As Dugger explains, by making this recommendation, the U.S. was preaching a do as I say, not as I do policy. This was ironic because much of our own agriculture is heavily subsidized by our own federal government. This brings me to Derrida.

Derrida is often referred to as the father of deconstruction, but as my Norton Anthology of Theory and Criticism informs me, he revived, but did not invent the term. For Derrida, deconstruction is a method of analysis that calls into question the structures that are used to explain what something is. Derrida’s analyses do not attempt to choose between two incompatible readings, but rather explore what the Norton editors call the “double blinds and tensions” present within the contradictory text. In other words, Derrida looks specifically for those linguistic markers that indicate a text has contradicted itself (1815-19).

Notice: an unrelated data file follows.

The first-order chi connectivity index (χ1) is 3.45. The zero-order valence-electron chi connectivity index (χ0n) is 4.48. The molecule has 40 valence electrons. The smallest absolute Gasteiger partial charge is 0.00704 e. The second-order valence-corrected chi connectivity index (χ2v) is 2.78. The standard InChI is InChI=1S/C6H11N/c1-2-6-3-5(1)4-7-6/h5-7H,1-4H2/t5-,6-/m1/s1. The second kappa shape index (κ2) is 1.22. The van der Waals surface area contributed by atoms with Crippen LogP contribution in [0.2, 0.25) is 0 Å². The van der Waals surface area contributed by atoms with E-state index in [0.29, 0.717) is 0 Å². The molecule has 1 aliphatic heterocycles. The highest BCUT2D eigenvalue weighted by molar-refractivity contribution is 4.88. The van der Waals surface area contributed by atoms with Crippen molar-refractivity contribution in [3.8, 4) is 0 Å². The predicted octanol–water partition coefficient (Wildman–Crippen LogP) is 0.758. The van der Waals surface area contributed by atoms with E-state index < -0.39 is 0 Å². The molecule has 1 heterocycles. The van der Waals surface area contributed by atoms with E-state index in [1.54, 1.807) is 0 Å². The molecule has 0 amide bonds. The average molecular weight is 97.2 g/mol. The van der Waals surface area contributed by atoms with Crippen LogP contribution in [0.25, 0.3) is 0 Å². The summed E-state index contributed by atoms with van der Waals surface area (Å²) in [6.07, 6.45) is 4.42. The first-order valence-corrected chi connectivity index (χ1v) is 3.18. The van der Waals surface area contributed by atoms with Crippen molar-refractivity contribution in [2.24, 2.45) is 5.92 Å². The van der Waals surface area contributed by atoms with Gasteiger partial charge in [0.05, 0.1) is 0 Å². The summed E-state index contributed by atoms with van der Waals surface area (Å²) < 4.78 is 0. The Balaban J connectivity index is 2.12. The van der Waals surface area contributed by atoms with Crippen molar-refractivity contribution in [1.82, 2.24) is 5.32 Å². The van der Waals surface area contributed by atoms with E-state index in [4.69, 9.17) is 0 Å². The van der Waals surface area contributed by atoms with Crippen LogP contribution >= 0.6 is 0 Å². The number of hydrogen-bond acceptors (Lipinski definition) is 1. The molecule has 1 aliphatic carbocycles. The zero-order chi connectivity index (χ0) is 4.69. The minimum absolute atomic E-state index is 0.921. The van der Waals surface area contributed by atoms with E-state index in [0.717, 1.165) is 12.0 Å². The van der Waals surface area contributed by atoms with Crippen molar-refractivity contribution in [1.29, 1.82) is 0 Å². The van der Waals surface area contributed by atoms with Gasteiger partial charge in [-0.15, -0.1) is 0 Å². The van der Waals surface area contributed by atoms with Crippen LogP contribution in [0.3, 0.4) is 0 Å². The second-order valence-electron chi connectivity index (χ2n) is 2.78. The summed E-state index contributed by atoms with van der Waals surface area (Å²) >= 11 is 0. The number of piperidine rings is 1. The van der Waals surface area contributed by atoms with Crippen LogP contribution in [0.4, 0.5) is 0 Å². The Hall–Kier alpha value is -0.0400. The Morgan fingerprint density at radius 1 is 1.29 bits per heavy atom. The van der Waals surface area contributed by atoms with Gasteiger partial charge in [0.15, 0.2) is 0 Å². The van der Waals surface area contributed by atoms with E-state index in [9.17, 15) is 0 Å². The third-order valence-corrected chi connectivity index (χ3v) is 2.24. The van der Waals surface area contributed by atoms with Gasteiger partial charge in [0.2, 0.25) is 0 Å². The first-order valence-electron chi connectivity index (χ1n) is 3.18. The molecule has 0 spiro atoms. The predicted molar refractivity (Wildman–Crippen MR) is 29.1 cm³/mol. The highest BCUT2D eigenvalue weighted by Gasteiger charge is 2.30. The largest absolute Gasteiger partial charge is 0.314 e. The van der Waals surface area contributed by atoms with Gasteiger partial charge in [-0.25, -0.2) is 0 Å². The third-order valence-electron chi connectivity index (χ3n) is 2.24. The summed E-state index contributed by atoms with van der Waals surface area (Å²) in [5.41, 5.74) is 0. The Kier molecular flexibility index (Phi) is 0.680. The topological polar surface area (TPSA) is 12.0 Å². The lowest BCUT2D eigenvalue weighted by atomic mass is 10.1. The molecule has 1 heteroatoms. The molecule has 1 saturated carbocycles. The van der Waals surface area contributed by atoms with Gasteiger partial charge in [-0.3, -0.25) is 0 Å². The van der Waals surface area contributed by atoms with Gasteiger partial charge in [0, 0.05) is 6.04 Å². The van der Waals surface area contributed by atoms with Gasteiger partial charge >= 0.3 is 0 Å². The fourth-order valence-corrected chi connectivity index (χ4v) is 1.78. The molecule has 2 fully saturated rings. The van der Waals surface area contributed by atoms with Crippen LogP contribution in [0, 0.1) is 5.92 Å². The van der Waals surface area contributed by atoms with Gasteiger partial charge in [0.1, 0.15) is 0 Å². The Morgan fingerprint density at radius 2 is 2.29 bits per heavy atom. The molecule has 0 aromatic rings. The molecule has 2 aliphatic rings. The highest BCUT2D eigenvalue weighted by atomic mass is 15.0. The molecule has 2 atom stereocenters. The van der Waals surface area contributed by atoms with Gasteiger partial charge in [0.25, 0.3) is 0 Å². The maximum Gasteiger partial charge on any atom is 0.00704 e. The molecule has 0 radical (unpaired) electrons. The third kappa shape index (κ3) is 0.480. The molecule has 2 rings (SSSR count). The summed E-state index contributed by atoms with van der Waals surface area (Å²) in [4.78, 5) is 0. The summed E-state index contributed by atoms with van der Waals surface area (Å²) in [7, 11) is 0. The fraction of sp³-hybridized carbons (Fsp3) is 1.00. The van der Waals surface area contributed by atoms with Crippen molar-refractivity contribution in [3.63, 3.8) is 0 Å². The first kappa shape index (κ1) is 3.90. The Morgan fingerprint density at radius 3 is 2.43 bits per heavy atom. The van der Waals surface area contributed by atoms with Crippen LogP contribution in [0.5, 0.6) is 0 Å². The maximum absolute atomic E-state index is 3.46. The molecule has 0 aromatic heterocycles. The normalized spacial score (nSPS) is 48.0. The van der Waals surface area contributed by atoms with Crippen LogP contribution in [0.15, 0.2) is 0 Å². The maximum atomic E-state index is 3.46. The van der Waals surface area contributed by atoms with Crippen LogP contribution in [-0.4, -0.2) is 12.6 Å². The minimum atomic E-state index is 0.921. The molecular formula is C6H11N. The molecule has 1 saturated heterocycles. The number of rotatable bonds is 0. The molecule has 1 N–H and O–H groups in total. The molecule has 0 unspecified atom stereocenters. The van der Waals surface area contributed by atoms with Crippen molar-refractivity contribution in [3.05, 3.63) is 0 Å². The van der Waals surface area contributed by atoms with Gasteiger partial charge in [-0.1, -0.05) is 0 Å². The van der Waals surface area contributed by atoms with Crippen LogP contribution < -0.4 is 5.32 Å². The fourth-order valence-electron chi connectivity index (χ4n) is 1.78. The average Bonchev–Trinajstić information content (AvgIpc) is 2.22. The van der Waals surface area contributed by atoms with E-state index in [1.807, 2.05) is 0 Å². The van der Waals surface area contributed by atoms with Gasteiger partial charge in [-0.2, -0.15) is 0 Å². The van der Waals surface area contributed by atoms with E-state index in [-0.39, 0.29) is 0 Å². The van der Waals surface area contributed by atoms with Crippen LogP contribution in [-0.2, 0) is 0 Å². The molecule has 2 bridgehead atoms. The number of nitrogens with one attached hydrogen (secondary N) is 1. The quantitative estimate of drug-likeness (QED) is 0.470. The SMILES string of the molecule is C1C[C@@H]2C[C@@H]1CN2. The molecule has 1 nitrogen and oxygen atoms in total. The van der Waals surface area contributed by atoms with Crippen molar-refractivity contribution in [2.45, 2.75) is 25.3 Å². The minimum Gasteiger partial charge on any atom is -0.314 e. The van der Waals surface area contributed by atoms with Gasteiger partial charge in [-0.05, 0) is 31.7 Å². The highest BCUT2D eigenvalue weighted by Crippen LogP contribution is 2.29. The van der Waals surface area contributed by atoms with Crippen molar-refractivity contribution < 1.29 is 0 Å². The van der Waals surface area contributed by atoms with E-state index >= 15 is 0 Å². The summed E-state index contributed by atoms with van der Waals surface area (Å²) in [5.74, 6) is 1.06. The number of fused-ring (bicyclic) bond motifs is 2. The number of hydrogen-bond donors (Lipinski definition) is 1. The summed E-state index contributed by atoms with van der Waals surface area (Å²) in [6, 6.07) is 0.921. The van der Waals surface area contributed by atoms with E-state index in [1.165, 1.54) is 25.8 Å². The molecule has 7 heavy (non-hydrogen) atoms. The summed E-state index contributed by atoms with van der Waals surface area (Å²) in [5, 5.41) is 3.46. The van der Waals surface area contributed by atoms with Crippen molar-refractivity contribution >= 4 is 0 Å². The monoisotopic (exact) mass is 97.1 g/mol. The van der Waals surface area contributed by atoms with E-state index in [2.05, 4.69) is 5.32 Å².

The situation in Malawi brought Derrida to mind because deconstructive thought argues that it is impossible to ever escape the opposite of what one says. Ironically, this worked to Malawi’s benefit, though the United States surely did not have this (the opposite) outcome in mind. I’ll try to explain. Doris Sommer’s Bilingual Aesthetics* provided the background for our seminar discussion led by David Johnson. According to Sommer or Johnson, my notes fail to denote which, the best democracy is always the worst democracy because the factions that the best democratic society permits to exist will ultimately destroy the society that created them. If our society were perfect, it would be a dead society; the best democracy is one that limits freedom. This manner of thinking lends itself to Malawi’s current fiscal situation.